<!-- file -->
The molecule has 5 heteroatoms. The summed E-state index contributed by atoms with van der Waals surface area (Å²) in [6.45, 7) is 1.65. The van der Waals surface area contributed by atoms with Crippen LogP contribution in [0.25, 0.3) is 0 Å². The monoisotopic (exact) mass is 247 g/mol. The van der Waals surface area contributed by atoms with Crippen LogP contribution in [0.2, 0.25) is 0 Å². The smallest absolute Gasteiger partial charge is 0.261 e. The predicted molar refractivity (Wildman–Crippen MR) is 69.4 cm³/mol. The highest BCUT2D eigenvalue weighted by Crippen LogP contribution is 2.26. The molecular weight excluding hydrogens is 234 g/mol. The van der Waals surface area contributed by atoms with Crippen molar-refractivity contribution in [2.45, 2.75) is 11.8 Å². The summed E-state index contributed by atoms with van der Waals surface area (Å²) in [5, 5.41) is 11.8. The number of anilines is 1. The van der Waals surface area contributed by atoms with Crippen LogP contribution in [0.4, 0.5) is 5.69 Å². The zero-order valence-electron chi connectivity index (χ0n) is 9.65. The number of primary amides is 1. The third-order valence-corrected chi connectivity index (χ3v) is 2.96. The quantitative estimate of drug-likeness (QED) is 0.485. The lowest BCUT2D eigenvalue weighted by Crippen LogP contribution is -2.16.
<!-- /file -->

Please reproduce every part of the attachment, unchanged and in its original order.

The molecule has 5 heteroatoms. The summed E-state index contributed by atoms with van der Waals surface area (Å²) in [6.45, 7) is 1.65. The van der Waals surface area contributed by atoms with Crippen LogP contribution in [0.25, 0.3) is 0 Å². The monoisotopic (exact) mass is 247 g/mol. The van der Waals surface area contributed by atoms with Crippen LogP contribution in [0.2, 0.25) is 0 Å². The smallest absolute Gasteiger partial charge is 0.261 e. The predicted molar refractivity (Wildman–Crippen MR) is 69.4 cm³/mol. The highest BCUT2D eigenvalue weighted by Crippen LogP contribution is 2.26. The molecular weight excluding hydrogens is 234 g/mol. The van der Waals surface area contributed by atoms with Crippen molar-refractivity contribution in [2.45, 2.75) is 11.8 Å². The summed E-state index contributed by atoms with van der Waals surface area (Å²) in [5, 5.41) is 11.8. The number of anilines is 1. The van der Waals surface area contributed by atoms with Crippen LogP contribution in [0.4, 0.5) is 5.69 Å². The zero-order valence-electron chi connectivity index (χ0n) is 9.65. The number of primary amides is 1. The third-order valence-corrected chi connectivity index (χ3v) is 2.96. The quantitative estimate of drug-likeness (QED) is 0.485. The lowest BCUT2D eigenvalue weighted by Crippen LogP contribution is -2.16.